UBC Theses and Dissertations
Assessing physical habitat and juvenile salmonid populations in small coastal streams in summer using traditional sampling and advanced remote sensing approaches Nonis, Alyssa D.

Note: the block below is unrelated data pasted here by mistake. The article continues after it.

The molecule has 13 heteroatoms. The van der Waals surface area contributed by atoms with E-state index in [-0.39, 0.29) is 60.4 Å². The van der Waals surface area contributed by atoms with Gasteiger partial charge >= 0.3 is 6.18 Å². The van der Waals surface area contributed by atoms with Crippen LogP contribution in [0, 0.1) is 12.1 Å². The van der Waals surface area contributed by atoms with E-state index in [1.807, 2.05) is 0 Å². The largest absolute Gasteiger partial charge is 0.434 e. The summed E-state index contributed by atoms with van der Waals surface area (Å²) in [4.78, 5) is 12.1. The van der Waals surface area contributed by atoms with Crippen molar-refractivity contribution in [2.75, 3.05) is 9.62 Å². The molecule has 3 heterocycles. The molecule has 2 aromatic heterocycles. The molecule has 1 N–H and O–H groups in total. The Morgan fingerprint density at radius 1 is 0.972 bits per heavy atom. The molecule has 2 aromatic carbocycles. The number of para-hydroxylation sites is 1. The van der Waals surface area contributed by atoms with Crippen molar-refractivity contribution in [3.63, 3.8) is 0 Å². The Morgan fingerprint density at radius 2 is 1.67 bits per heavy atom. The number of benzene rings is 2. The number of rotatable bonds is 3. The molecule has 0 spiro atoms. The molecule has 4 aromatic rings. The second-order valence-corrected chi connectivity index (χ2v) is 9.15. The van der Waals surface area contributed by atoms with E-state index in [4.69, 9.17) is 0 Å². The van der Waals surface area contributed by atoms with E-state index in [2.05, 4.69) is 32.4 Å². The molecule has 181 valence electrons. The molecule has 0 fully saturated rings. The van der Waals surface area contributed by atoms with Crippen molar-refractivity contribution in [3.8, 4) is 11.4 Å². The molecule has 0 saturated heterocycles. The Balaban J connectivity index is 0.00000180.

Freshwater habitat loss is a major threat to the persistence of salmonid (Oncorhynchus spp.) populations in the Pacific Northwest of North America. To better inform where and when to preserve this critical habitat, information on its extent and quality is required over spatial scales fish use for various life stages. Further, current and accurate habitat associations are required to make location-specific conservation recommendations. Given the limitations of fine-scale analysis due to sampling logistics and that land conversion activities and climate change affect stream salmonids on extremely large spatial scales, approaches to extend small-scale fish-habitat assessments accurately and cost-effectively to the watershed level are needed. To address this challenge, I investigated the habitat associations of juvenile rainbow trout (Oncorhynchus mykiss) and Dolly Varden char (Salvelinus malma) in the Nahmint watershed on Vancouver Island, British Columbia, during summer 2019. I also assessed whether 3-D Airborne laser scanning (ALS) derived measurements of small stream characteristics provided similar explanatory power in establishing habitat associations with physical characteristics as conventional field-based surveys. I surveyed 200 m of habitat across varying tributary stream sizes (5.1 m to 10.6 m) and implemented mark-recapture fish sampling using minnow traps and passive integrated transponder tags to establish habitat associations and characterize movement. The density of both species was significantly higher in pool habitats than in glides and riffles. Generally, restricted movement was observed by both species, with some Dolly Varden char moving in a primarily downstream direction. Further, ALS-measured and field-measured variables produced similar habitat associations, with fish presence and density associated with pool habitats classified by the ALS data. Overall, these results highlight the importance of habitat quality (such as abundant pools) and connectivity in small streams, while also illustrating the utility of using ALS -derived measures of small stream habitat to establish fine-scale habitat associations of juvenile salmonids within a watershed. Moreover, ALS has the potential to be used as a predictive tool to assess juvenile salmonid distributions at a broad scale in a timely and cost-effective way.
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